On most linux desktops these days, this is not a factor because they are
already installed.  They are already finding the online status for many
other applications as well, and have additional benefits to the desktop
as a whole, such as not making a user manually mount a USB drive that
they might want to download a file to.

Also, if you're that concerned about disk space, Firefox isn't exactly
tiny either.  Just saying...
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Re: Raising the bar on Linux

Manuel Reimer-6
In reply to this post by Boris Zbarsky
Boris Zbarsky wrote:
>>  hal/dbus is a big beast, just to find the online status. There
>> has to be an easier way to do this.

> If there is, we'd love to know.

What about doing the same stuff, ifconfig does if it gets called without
parameter?

If there is any LAN device available, we should be online. This catches
all common cases like PPP (Modem, ISDN) and LAN (Cable, DSL).

I think it should be possible to find the required info in the ifconfig
sourcecode.

CU

Manuel

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Re: Raising the bar on Linux

Boris Zbarsky
Manuel Reimer wrote:
> What about doing the same stuff, ifconfig does if it gets called without
> parameter?

It's easy to check whether the computer is online.  What we need is a way to be
notified when the online status changes.

One could poll or something like that, but that gets pretty complicated pretty
fast... and a little silly.

-Boris

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Re: Raising the bar on Linux

Christopher Aillon
Boris Zbarsky wrote:
> Manuel Reimer wrote:
>> What about doing the same stuff, ifconfig does if it gets called without
>> parameter?
>
> It's easy to check whether the computer is online.  What we need is a way to be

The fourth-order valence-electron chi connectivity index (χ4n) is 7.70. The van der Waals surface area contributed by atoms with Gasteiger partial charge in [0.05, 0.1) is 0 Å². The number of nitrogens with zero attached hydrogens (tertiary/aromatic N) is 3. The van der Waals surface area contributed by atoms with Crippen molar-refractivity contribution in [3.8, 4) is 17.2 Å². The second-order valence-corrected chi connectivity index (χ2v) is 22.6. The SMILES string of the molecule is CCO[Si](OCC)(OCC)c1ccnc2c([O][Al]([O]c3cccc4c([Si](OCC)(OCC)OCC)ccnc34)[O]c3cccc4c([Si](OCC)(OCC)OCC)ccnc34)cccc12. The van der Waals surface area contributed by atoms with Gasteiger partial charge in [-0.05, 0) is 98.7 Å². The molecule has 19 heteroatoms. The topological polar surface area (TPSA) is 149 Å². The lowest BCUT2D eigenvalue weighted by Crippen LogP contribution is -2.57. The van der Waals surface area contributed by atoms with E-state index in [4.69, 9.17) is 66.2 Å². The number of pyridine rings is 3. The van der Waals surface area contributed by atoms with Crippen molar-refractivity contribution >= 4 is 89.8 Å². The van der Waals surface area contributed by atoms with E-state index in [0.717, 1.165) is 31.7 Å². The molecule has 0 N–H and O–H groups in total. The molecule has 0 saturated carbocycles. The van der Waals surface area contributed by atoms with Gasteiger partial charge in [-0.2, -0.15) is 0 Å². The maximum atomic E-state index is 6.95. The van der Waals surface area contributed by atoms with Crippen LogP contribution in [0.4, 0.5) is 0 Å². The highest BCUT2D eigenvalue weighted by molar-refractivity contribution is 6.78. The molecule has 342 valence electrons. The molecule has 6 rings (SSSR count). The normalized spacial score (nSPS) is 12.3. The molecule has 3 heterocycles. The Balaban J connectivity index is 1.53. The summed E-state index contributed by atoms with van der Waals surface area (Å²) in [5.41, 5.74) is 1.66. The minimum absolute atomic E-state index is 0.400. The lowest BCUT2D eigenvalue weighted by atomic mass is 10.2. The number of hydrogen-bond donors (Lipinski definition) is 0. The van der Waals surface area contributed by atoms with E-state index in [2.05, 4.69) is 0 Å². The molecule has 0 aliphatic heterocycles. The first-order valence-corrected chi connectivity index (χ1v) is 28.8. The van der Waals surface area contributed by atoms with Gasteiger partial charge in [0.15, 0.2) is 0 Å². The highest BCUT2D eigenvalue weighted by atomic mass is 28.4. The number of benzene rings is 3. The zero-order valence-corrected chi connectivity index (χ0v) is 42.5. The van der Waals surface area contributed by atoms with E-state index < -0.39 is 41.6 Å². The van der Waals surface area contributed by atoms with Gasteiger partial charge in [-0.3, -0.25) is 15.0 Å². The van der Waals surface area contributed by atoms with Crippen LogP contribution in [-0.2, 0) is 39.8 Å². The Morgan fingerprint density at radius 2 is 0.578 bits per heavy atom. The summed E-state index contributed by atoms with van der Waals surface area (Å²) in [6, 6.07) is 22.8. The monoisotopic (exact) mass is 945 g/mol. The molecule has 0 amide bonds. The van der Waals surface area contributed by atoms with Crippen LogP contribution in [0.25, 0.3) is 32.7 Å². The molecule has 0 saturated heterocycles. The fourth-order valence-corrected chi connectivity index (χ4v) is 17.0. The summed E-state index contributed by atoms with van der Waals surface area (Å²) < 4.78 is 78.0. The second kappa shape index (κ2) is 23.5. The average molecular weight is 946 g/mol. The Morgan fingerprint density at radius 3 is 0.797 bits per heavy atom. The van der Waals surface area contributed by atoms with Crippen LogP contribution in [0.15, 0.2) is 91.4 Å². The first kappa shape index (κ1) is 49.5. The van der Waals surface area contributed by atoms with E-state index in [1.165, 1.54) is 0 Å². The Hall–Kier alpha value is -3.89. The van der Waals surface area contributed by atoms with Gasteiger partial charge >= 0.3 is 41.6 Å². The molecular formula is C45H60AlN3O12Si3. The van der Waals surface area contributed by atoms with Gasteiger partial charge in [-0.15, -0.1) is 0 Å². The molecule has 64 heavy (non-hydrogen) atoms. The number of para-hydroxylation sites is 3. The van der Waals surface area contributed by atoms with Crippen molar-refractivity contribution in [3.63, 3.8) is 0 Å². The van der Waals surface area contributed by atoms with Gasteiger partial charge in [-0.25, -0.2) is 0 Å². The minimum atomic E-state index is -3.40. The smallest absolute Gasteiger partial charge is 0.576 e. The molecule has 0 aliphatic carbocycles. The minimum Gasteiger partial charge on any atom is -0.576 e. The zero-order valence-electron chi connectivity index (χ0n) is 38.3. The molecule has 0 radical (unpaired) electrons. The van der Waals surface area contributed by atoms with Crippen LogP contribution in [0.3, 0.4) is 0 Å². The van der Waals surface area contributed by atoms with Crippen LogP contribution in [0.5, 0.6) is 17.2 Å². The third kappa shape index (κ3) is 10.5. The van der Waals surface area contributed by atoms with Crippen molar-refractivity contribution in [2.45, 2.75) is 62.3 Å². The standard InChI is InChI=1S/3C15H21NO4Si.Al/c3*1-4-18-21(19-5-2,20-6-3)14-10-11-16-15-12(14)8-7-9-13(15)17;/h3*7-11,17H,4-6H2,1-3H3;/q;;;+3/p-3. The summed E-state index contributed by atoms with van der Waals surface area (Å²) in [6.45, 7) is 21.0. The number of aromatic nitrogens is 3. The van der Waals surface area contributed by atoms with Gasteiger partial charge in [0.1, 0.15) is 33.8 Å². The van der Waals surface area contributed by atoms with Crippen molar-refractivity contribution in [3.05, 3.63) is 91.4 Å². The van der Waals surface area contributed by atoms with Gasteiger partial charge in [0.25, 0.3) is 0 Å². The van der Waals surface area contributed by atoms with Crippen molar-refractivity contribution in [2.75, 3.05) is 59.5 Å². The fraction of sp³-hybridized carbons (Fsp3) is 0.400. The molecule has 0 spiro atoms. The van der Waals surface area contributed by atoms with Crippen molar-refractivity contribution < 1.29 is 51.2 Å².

> notified when the online status changes.
>
> One could poll or something like that, but that gets pretty complicated pretty
> fast... and a little silly.

...and wakes up the computer too much, wasting cycles, which is not
feasible in the situation where online state changes most often:
laptops.  I get crappy enough battery life as it is.
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Re: Raising the bar on Linux

Akkana Peck-3
In reply to this post by Boris Zbarsky
Boris Zbarsky writes:
> It's easy to check whether the computer is online.  What we need is a way to be
> notified when the online status changes.
>
> One could poll or something like that, but that gets pretty complicated pretty
> fast... and a little silly.

Unfortunately, polling is how hal manages that trick -- at least for
storage, though I suspect it's true for networking too. Of course,
having Firefox doing its own polling in addition to hal's would be
even worse, so using hal if it's available makes sense. But I'm glad
to hear that hal and dbus won't be required.

Christopher Aillon writes:
> On most linux desktops these days, this is not a factor because they are
> already installed.  

Indeed. But folks who want to save their laptop batteries by cutting
down on polling may want the option of removing them.

        ...Akkana
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Re: Raising the bar on Linux

Mook-4
In reply to this post by Mike Connor-4
Mike Connor wrote:
> Posted previously to my blog/planet, reposting to newsgroups to get
> wider communication, please follow up to dev-planning.
>
<snip - why the list>

>
> As a result, we’ve looked at how other apps interact with distros, and
> I’ve spoke to Chris Aillon of Red Hat/Fedora, and Alexander Sack of
> Ubuntu for their opinions.  What we’ve come up with, based primarily on
> Chris and Alexander’s input, is a set of fairly current runtime
> requirements that we will commit to supporting for Firefox 3.  Older